'Itch Mites' are Mysterious Bug Bit Culprit
We have passed this article to several people concerned about mysterious itch
NEWS RELEASE FROM IANR NEWS SERVICE, UNIVERSITY OF NEBRASKA
-- 'Itch Mites' are Mysterious Bug Bit Culprit
Sept. 20, 2004
LINCOLN, Neb. -- A tiny mite, aptly called an "itch mite," is responsible for the mysterious, itchy red bites reported by a number of eastern Nebraska residents recently, University of Nebraska entomologists say.
University entomologists worked with the Nebraska Department of Health and Human Services, Lincoln/Lancaster County Health Department, U.S. Department of Agriculture/Agricultural Research Service and entomologists from Kansas State University who are collaborating with the Centers for Disease Control and Prevention to identify the culprit, said David Keith, a university urban integrated pest management specialist.
The Pyemotes mite is preying on small fly maggots that cause the "leaf edge" galls on pin oak leaves, Keith said. The galls on pin oak leaves are unusually abundant this year and in many cases the maggots that caused the galls have matured and are emerging in the millions and dropping to the ground.
"These are harmless, but in examining empty galls, in which one or more maggots were killed, large numbers of the itch mites, a predator of the maggots, were found," the Institute of Agriculture and Natural Resources specialist said. "These microscopic mites, carried by the wind, are tiny enough to penetrate the mesh of a standard window screen and may be completely overlooked because of their very small size."
People sleeping with windows open could easily be bitten at night, giving the impression that something is infesting the bedroom.
"Every fall we seem to get complaints about insect and mite bites, but this year it is quite different," he said. "Although all the 'regulars' that we normally expect, such as cat fleas, pirate bugs, chiggers, mosquitoes and others are out there and doing their share, something else is involved this time."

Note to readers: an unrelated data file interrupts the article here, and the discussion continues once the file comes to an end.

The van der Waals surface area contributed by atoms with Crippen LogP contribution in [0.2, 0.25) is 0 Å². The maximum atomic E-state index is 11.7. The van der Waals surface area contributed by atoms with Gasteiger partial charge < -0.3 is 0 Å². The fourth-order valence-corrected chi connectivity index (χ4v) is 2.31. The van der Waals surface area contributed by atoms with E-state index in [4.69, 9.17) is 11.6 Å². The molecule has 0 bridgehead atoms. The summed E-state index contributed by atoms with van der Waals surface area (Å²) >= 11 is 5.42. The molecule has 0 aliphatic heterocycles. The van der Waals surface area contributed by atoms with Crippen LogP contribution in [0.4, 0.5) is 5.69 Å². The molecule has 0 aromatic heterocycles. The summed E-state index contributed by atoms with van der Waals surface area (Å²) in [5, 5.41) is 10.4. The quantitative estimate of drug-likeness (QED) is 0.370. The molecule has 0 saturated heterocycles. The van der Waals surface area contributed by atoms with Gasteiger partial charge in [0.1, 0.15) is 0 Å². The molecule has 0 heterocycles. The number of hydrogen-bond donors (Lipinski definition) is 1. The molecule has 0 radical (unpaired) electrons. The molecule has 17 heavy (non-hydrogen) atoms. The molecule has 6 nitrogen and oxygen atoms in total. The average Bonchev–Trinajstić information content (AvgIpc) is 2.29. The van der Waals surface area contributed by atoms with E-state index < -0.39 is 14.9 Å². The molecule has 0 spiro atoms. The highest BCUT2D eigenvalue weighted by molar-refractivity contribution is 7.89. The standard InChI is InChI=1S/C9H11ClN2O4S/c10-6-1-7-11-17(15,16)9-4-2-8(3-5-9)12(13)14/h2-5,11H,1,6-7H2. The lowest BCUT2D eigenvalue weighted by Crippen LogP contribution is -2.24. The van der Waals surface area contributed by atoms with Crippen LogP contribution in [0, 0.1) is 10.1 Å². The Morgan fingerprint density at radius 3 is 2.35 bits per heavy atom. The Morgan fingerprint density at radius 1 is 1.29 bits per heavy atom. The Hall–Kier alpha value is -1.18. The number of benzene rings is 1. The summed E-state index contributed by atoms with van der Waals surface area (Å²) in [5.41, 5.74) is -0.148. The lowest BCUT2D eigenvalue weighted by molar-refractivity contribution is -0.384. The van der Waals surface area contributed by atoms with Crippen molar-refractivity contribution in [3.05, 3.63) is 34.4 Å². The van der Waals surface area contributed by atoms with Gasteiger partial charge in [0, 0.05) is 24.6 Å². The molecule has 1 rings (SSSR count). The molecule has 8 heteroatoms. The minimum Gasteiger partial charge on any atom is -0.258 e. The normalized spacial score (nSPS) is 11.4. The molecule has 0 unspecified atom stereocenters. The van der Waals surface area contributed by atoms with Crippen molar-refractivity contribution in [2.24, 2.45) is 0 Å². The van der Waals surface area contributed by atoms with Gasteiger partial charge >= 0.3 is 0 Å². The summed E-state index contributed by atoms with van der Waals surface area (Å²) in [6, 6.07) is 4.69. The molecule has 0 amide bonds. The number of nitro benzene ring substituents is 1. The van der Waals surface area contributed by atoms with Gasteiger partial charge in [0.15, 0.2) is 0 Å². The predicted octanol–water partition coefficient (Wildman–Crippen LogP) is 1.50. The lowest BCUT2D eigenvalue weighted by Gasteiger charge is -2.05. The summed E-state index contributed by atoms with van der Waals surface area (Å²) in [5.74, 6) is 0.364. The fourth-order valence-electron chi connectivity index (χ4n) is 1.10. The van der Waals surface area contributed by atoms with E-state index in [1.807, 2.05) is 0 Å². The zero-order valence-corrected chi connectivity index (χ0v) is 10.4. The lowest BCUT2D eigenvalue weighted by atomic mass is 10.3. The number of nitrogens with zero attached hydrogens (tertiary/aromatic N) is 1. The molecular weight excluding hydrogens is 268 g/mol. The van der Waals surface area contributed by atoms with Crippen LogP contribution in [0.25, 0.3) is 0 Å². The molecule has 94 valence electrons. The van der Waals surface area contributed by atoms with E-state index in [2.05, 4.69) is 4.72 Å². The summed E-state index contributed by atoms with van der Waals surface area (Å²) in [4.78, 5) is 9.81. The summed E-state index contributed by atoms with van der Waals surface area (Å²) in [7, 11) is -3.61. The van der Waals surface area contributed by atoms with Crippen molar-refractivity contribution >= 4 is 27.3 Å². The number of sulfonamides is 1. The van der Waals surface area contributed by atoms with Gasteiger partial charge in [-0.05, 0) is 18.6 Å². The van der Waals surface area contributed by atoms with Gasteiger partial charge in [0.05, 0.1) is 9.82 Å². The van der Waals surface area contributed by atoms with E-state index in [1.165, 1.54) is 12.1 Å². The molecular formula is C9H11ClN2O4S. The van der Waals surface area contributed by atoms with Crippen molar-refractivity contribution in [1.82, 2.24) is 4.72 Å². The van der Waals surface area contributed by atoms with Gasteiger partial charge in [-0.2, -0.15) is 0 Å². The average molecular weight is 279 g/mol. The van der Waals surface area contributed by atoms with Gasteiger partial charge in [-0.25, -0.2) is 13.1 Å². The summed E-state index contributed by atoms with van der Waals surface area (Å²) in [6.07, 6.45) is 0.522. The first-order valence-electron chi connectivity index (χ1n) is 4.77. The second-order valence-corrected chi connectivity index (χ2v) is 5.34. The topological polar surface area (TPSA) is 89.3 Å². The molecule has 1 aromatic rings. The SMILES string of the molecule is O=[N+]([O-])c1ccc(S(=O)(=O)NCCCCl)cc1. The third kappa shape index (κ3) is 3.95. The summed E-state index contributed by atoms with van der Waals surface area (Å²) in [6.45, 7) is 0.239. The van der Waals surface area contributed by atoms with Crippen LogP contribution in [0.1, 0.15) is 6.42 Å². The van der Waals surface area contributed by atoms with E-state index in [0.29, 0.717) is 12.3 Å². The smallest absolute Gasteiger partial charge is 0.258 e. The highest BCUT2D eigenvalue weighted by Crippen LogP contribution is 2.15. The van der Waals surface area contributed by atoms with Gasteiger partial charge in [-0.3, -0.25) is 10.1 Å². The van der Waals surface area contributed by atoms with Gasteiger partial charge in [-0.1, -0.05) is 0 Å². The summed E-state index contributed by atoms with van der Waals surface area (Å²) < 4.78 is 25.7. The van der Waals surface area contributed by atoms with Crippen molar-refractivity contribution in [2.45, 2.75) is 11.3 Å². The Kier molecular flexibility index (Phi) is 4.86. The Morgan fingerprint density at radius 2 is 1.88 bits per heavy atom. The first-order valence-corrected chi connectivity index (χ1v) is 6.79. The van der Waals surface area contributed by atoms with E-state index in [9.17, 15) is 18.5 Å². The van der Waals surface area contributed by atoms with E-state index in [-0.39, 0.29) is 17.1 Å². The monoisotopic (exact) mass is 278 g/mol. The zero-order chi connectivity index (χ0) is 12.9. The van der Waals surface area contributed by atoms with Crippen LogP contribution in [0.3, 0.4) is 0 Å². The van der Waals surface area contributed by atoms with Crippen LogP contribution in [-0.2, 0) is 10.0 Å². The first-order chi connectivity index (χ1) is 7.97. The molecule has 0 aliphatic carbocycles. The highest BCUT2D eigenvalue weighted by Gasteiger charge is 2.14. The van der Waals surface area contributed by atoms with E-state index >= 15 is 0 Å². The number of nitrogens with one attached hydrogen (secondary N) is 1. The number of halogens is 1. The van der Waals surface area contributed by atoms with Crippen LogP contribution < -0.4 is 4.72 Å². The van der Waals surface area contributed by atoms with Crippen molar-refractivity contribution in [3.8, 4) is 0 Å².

The mites have been reported in several eastern Nebraska communities, but Lincoln seems to have been hardest hit. The mystery bites are being reported mostly by people who spend time outdoors, but also from others who remain indoors.
No one is seeing insects or associating them with these lesions, but several have reported they were working outdoors, and often standing in the shade of pin oak trees.
Keith recommends people keep windows closed and limit outdoor activity until the problem subsides, which should occur in the next seven to 10 days, he said.
"If you have to work outside, when you come back indoors, be sure to take a hot shower, lathering generously," he said.
Also, be sure to launder clothing after wearing -- "don't reuse yesterday's shirt," Keith said.
To reduce itching, apply calamine lotion, hydrocortisone cream or an antihistamine cream, such as Benadryl cream.
Also, wash the bites often with soap and use an antiseptic or antibiotic ointment to keep the wounds clean and promote healing.
"It's also important not to scratch," Keith said. "The bites are intensely itchy, but scratching provides little relief and actually causes pain and tenderness."
The bites don't hurt when they occur, but after a bite one or more red spots usually appears. The red spots vary in size from one-fourth to one inch in diameter. In the middle of the red spot is a small, raised "pimple" or blister, Keith said.